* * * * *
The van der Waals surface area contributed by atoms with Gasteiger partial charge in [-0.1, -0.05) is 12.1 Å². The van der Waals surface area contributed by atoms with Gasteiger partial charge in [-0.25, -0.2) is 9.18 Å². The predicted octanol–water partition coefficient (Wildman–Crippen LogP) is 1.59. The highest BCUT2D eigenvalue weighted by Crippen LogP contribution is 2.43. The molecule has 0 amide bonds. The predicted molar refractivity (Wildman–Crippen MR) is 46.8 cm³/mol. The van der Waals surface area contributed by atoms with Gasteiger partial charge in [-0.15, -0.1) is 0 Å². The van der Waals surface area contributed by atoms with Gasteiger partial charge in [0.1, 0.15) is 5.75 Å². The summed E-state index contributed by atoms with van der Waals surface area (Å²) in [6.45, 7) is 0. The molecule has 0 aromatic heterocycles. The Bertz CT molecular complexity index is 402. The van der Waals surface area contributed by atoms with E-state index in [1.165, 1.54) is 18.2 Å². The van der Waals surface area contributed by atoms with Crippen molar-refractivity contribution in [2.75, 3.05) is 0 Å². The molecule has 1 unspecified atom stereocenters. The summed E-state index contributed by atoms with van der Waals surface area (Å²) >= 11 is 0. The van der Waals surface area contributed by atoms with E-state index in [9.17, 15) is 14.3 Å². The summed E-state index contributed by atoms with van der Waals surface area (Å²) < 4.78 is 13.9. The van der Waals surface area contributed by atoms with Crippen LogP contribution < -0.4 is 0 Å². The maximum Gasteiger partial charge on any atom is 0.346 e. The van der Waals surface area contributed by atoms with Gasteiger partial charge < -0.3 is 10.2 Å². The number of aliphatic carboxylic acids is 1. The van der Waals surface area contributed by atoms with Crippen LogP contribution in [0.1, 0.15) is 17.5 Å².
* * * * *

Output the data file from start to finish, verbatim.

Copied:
The van der Waals surface area contributed by atoms with Gasteiger partial charge in [-0.1, -0.05) is 12.1 Å². The van der Waals surface area contributed by atoms with Gasteiger partial charge in [-0.25, -0.2) is 9.18 Å². The predicted octanol–water partition coefficient (Wildman–Crippen LogP) is 1.59. The highest BCUT2D eigenvalue weighted by Crippen LogP contribution is 2.43. The molecule has 0 amide bonds. The predicted molar refractivity (Wildman–Crippen MR) is 46.8 cm³/mol. The van der Waals surface area contributed by atoms with Gasteiger partial charge in [-0.15, -0.1) is 0 Å². The van der Waals surface area contributed by atoms with Gasteiger partial charge in [0.1, 0.15) is 5.75 Å². The summed E-state index contributed by atoms with van der Waals surface area (Å²) in [6.45, 7) is 0. The molecule has 0 aromatic heterocycles. The Bertz CT molecular complexity index is 402. The van der Waals surface area contributed by atoms with E-state index in [1.165, 1.54) is 18.2 Å². The van der Waals surface area contributed by atoms with Crippen molar-refractivity contribution in [2.75, 3.05) is 0 Å². The molecule has 1 unspecified atom stereocenters. The summed E-state index contributed by atoms with van der Waals surface area (Å²) >= 11 is 0. The van der Waals surface area contributed by atoms with E-state index in [9.17, 15) is 14.3 Å². The summed E-state index contributed by atoms with van der Waals surface area (Å²) < 4.78 is 13.9. The van der Waals surface area contributed by atoms with Crippen LogP contribution < -0.4 is 0 Å². The maximum Gasteiger partial charge on any atom is 0.346 e. The van der Waals surface area contributed by atoms with Gasteiger partial charge < -0.3 is 10.2 Å². The number of aliphatic carboxylic acids is 1. The van der Waals surface area contributed by atoms with Crippen LogP contribution in [0.1, 0.15) is 17.5 Å².